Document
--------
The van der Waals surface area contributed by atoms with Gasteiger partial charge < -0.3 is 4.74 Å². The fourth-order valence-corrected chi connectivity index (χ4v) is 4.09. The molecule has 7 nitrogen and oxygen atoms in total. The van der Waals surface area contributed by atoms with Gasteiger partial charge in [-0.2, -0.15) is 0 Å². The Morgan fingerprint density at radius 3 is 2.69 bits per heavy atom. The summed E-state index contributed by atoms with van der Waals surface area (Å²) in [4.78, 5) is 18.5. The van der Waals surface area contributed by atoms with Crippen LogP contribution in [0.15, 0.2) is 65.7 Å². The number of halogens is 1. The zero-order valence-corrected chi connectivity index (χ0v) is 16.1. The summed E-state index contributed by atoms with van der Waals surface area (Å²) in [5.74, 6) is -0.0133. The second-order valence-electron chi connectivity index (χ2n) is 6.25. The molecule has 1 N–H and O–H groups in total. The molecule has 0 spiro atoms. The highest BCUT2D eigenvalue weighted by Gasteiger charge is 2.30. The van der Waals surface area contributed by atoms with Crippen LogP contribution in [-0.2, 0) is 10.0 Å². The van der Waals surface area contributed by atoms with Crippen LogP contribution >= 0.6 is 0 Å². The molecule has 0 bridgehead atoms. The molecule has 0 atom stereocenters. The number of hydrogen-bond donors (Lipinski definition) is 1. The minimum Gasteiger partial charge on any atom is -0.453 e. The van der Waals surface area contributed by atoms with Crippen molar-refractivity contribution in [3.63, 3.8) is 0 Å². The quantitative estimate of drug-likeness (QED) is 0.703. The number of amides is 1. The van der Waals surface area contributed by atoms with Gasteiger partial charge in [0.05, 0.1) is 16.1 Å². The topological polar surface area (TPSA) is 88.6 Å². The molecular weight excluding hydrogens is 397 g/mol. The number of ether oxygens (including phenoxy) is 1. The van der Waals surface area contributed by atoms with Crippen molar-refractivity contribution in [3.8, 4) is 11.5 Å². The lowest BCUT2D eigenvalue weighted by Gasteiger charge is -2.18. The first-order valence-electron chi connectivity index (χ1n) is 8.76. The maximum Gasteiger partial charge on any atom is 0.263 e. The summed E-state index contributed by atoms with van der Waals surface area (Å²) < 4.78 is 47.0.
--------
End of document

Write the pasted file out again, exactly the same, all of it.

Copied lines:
The van der Waals surface area contributed by atoms with Gasteiger partial charge < -0.3 is 4.74 Å². The fourth-order valence-corrected chi connectivity index (χ4v) is 4.09. The molecule has 7 nitrogen and oxygen atoms in total. The van der Waals surface area contributed by atoms with Gasteiger partial charge in [-0.2, -0.15) is 0 Å². The Morgan fingerprint density at radius 3 is 2.69 bits per heavy atom. The summed E-state index contributed by atoms with van der Waals surface area (Å²) in [4.78, 5) is 18.5. The van der Waals surface area contributed by atoms with Crippen LogP contribution in [0.15, 0.2) is 65.7 Å². The number of halogens is 1. The zero-order valence-corrected chi connectivity index (χ0v) is 16.1. The summed E-state index contributed by atoms with van der Waals surface area (Å²) in [5.74, 6) is -0.0133. The second-order valence-electron chi connectivity index (χ2n) is 6.25. The molecule has 1 N–H and O–H groups in total. The molecule has 0 spiro atoms. The highest BCUT2D eigenvalue weighted by Gasteiger charge is 2.30. The van der Waals surface area contributed by atoms with Crippen LogP contribution in [-0.2, 0) is 10.0 Å². The van der Waals surface area contributed by atoms with Crippen LogP contribution >= 0.6 is 0 Å². The molecule has 0 bridgehead atoms. The molecule has 0 atom stereocenters. The number of hydrogen-bond donors (Lipinski definition) is 1. The minimum Gasteiger partial charge on any atom is -0.453 e. The van der Waals surface area contributed by atoms with Crippen molar-refractivity contribution in [3.63, 3.8) is 0 Å². The quantitative estimate of drug-likeness (QED) is 0.703. The number of amides is 1. The van der Waals surface area contributed by atoms with Gasteiger partial charge in [0.05, 0.1) is 16.1 Å². The topological polar surface area (TPSA) is 88.6 Å². The molecular weight excluding hydrogens is 397 g/mol. The number of ether oxygens (including phenoxy) is 1. The van der Waals surface area contributed by atoms with Crippen molar-refractivity contribution in [3.8, 4) is 11.5 Å². The lowest BCUT2D eigenvalue weighted by Gasteiger charge is -2.18. The first-order valence-electron chi connectivity index (χ1n) is 8.76. The maximum Gasteiger partial charge on any atom is 0.263 e. The summed E-state index contributed by atoms with van der Waals surface area (Å²) < 4.78 is 47.0.